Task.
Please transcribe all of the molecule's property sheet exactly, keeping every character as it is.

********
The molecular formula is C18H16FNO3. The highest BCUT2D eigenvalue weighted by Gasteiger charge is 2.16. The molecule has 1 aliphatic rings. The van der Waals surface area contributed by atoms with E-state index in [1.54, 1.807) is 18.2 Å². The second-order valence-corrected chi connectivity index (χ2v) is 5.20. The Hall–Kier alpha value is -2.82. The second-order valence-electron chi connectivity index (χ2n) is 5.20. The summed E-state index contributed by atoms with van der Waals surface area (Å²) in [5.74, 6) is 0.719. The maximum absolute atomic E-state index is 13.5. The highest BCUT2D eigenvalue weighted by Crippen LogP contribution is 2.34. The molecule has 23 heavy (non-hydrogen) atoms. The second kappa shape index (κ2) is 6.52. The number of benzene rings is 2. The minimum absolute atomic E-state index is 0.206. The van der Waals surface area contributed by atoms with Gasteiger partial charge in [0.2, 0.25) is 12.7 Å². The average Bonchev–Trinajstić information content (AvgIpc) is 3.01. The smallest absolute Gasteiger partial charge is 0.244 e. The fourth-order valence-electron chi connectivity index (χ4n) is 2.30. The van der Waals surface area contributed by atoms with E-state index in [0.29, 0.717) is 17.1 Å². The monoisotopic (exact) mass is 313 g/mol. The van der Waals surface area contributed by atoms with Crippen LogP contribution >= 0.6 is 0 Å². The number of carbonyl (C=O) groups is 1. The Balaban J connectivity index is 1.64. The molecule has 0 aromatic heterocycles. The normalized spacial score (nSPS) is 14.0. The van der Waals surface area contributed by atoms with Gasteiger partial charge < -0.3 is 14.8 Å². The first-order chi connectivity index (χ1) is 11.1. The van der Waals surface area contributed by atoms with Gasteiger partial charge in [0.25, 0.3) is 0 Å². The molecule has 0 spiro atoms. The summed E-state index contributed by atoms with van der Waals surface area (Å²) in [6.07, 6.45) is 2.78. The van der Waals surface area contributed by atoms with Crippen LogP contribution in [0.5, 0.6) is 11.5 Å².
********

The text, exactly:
The molecular formula is C18H16FNO3. The highest BCUT2D eigenvalue weighted by Gasteiger charge is 2.16. The molecule has 1 aliphatic rings. The van der Waals surface area contributed by atoms with E-state index in [1.54, 1.807) is 18.2 Å². The second-order valence-corrected chi connectivity index (χ2v) is 5.20. The Hall–Kier alpha value is -2.82. The second-order valence-electron chi connectivity index (χ2n) is 5.20. The summed E-state index contributed by atoms with van der Waals surface area (Å²) in [5.74, 6) is 0.719. The maximum absolute atomic E-state index is 13.5. The highest BCUT2D eigenvalue weighted by Crippen LogP contribution is 2.34. The molecule has 23 heavy (non-hydrogen) atoms. The second kappa shape index (κ2) is 6.52. The number of benzene rings is 2. The minimum absolute atomic E-state index is 0.206. The van der Waals surface area contributed by atoms with Gasteiger partial charge in [0.2, 0.25) is 12.7 Å². The average Bonchev–Trinajstić information content (AvgIpc) is 3.01. The smallest absolute Gasteiger partial charge is 0.244 e. The fourth-order valence-electron chi connectivity index (χ4n) is 2.30. The van der Waals surface area contributed by atoms with E-state index in [0.29, 0.717) is 17.1 Å². The monoisotopic (exact) mass is 313 g/mol. The van der Waals surface area contributed by atoms with Crippen LogP contribution >= 0.6 is 0 Å². The number of carbonyl (C=O) groups is 1. The Balaban J connectivity index is 1.64. The molecule has 0 aromatic heterocycles. The normalized spacial score (nSPS) is 14.0. The van der Waals surface area contributed by atoms with Gasteiger partial charge < -0.3 is 14.8 Å². The first-order chi connectivity index (χ1) is 11.1. The van der Waals surface area contributed by atoms with Gasteiger partial charge in [0.25, 0.3) is 0 Å². The molecule has 0 spiro atoms. The summed E-state index contributed by atoms with van der Waals surface area (Å²) in [6.07, 6.45) is 2.78. The van der Waals surface area contributed by atoms with Crippen LogP contribution in [0.5, 0.6) is 11.5 Å².